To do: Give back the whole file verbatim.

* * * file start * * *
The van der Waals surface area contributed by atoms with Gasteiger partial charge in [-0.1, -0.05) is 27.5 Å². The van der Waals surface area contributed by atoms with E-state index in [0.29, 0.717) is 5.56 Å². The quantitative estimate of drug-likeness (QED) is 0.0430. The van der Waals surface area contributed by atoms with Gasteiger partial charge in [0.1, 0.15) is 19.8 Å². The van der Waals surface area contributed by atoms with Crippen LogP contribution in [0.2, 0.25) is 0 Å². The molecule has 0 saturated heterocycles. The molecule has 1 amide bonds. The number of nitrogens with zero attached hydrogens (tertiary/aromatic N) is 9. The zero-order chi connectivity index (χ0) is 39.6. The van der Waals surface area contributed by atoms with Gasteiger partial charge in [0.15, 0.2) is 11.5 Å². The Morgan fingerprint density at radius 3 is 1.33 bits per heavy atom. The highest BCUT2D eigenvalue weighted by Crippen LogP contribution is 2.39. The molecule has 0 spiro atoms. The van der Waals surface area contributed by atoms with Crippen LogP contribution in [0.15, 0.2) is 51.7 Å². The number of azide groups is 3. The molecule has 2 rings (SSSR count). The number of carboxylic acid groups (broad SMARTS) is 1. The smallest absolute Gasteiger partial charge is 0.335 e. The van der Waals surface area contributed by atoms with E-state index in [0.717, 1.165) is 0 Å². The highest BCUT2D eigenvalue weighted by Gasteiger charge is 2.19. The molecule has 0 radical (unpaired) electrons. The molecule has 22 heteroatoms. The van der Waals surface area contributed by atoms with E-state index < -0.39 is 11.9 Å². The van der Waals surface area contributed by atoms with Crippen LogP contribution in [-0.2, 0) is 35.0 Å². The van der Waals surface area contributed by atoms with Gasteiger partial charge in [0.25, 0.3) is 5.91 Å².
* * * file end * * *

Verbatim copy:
The van der Waals surface area contributed by atoms with Gasteiger partial charge in [-0.1, -0.05) is 27.5 Å². The van der Waals surface area contributed by atoms with E-state index in [0.29, 0.717) is 5.56 Å². The quantitative estimate of drug-likeness (QED) is 0.0430. The van der Waals surface area contributed by atoms with Gasteiger partial charge in [0.1, 0.15) is 19.8 Å². The van der Waals surface area contributed by atoms with Crippen LogP contribution in [0.2, 0.25) is 0 Å². The molecule has 0 saturated heterocycles. The molecule has 1 amide bonds. The number of nitrogens with zero attached hydrogens (tertiary/aromatic N) is 9. The zero-order chi connectivity index (χ0) is 39.6. The van der Waals surface area contributed by atoms with Gasteiger partial charge in [0.15, 0.2) is 11.5 Å². The Morgan fingerprint density at radius 3 is 1.33 bits per heavy atom. The highest BCUT2D eigenvalue weighted by Crippen LogP contribution is 2.39. The molecule has 0 spiro atoms. The van der Waals surface area contributed by atoms with Crippen LogP contribution in [0.15, 0.2) is 51.7 Å². The number of azide groups is 3. The molecule has 2 rings (SSSR count). The number of carboxylic acid groups (broad SMARTS) is 1. The smallest absolute Gasteiger partial charge is 0.335 e. The van der Waals surface area contributed by atoms with E-state index in [0.717, 1.165) is 0 Å². The highest BCUT2D eigenvalue weighted by Gasteiger charge is 2.19. The molecule has 0 radical (unpaired) electrons. The molecule has 22 heteroatoms. The van der Waals surface area contributed by atoms with E-state index < -0.39 is 11.9 Å². The van der Waals surface area contributed by atoms with Crippen LogP contribution in [-0.2, 0) is 35.0 Å². The van der Waals surface area contributed by atoms with Gasteiger partial charge in [0.25, 0.3) is 5.91 Å².